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"85 to Africa" album art.

Listen to Jidenna's New Album, '85 to Africa'

Plus watch the music video for his latest single "Worth the Weight" featuring Seun Kuti.

It's been two years since Jidenna dropped his debut album, The Chief, today, the artist shares his latest studio album 85 to Africa.

In the lead-up to the album's release, the artist dropped the singles "Tribe," "Sufi Woman" "Sou Sou," and "Zodi" featuring fellow Nigerian artist Mr Eazi. He also held several listening parties across the US ahead of its release, and from what we can tell from videos that have been circulating on social media—they've been a really great time for both Jidenna and his fans.


The 11-track album also boasts features from Seun Kuti, who appears on the opening track "Worth the Weight." American rapper Goldlink on the hip hop-leaning "Babouche," as well as St. Beauty and Mereba, who both appear on the album's final track "The Other Half."

The artist has also dropped the music video for the politically-charged track "Worth the Weight," directed by Wesley Isaías Walker. Check it out below.

Jidenna - Worth the Weight ft. Seun Kuti www.youtube.com


With 85 to Africa, the artist wanted to share a message of unity across the African diaspora. The title refers to the interstate-85 which goes directly to the airport where people can take direct flights to African cities like Johannesburg and Lagos. "The idea was having a highway across the Atlantic Ocean," said the artist in an interview with LA's Real 92.3. "it's important for the diaspora to reach back and connect," adding that the album is like a musical roadtrip, meant to take listeners on a cross-genre sonic journey as they move through it.

Listen to 85 to Africa below. You can head to Okay Shop now to pre-order the album on vinyl.


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A brief history of Ethio-jazz cultural exchange featuring songs by Nas & Damian Marley, K'naan, Madlib and more.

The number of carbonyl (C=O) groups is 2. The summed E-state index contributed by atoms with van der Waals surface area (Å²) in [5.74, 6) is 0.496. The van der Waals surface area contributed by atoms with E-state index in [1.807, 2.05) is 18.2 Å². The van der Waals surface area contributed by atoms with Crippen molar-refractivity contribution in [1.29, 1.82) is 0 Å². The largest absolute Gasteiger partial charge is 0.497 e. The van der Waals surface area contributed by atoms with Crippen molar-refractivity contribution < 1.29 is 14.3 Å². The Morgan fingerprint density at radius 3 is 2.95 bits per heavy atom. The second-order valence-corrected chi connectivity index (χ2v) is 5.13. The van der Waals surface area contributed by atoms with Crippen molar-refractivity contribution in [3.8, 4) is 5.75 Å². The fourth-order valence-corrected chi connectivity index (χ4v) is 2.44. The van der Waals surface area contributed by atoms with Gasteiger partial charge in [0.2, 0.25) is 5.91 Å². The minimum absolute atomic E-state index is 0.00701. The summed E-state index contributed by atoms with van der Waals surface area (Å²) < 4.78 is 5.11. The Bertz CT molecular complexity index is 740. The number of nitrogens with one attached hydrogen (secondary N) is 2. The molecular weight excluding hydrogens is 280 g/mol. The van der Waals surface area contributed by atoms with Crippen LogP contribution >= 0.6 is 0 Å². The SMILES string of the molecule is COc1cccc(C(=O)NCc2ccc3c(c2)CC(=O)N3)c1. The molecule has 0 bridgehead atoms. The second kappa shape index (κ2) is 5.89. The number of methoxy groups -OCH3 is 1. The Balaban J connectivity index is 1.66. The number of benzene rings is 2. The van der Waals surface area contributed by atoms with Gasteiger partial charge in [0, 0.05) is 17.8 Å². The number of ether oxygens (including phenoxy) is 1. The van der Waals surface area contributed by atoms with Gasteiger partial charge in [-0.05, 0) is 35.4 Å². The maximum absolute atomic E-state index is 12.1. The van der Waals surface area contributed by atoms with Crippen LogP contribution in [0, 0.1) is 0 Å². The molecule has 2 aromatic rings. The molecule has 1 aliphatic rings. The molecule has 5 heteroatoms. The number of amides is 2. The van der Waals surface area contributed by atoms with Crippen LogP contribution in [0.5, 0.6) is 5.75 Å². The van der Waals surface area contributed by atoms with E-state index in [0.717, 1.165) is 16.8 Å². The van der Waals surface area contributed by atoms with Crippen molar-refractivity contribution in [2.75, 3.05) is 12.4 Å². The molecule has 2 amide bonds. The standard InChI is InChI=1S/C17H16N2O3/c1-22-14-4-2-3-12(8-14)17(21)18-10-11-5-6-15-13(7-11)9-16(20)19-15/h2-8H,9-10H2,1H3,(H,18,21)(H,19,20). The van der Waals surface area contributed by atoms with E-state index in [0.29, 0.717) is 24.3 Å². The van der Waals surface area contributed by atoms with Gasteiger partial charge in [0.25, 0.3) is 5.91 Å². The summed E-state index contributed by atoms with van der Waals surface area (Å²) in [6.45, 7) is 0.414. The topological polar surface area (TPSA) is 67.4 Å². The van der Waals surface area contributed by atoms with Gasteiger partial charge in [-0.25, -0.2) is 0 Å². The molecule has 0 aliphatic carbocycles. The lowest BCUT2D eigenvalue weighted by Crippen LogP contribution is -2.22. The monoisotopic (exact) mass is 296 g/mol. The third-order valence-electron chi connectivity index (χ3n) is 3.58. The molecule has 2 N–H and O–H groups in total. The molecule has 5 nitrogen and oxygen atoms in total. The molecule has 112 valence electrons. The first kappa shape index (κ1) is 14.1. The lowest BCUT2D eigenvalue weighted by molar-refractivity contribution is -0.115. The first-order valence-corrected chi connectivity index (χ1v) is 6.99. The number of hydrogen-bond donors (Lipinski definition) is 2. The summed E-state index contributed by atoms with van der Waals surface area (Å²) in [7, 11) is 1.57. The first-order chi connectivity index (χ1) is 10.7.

This article was originally published on OkayAfrica in March, 2017. We're republishing it here for our Crossroads series.

It's 2000 something. I'm holed up in my bedroom searching for samples to chop up on Fruity Loops. While deep into the free-market jungle of Amazon's suggested music section, I stumble across a compilation of Ethiopian music with faded pictures of nine guys jamming in white suit jackets. I press play on the 30 second sample.

My mind races with the opportunities these breakbeats offered a budding beat maker. Catchy organs, swinging horns, funky guitar riffs, soulful melodies and grainy and pained vocalists swoon over love lost and gained. Sung in my mother tongue—Amharic—this was a far cry from the corny synthesizer music of the 1990s that my parents played on Saturday mornings. I could actually sample this shit.

The next day, I burn a CD and pop it into my dad's car. His eyes light up when the first notes ooze out of the speakers. “Where did you get this?" He asks puzzlingly. “The internet," I respond smiling.

In the 1970s my dad was one of thousands of high school students in Addis Ababa protesting the monarchy. The protests eventually created instability which lead to a coup d'état. The monarchy was overthrown and a Marxist styled military junta composed of low ranking officers called the Derg came to power. The new regime subsequently banned music they deemed to be counter revolutionary. When the Derg came into power, Amha Eshete, a pioneering record producer and founder of Ahma Records, fled to the US and the master recordings of his label's tracks somehow ended up in a warehouse in Greece.

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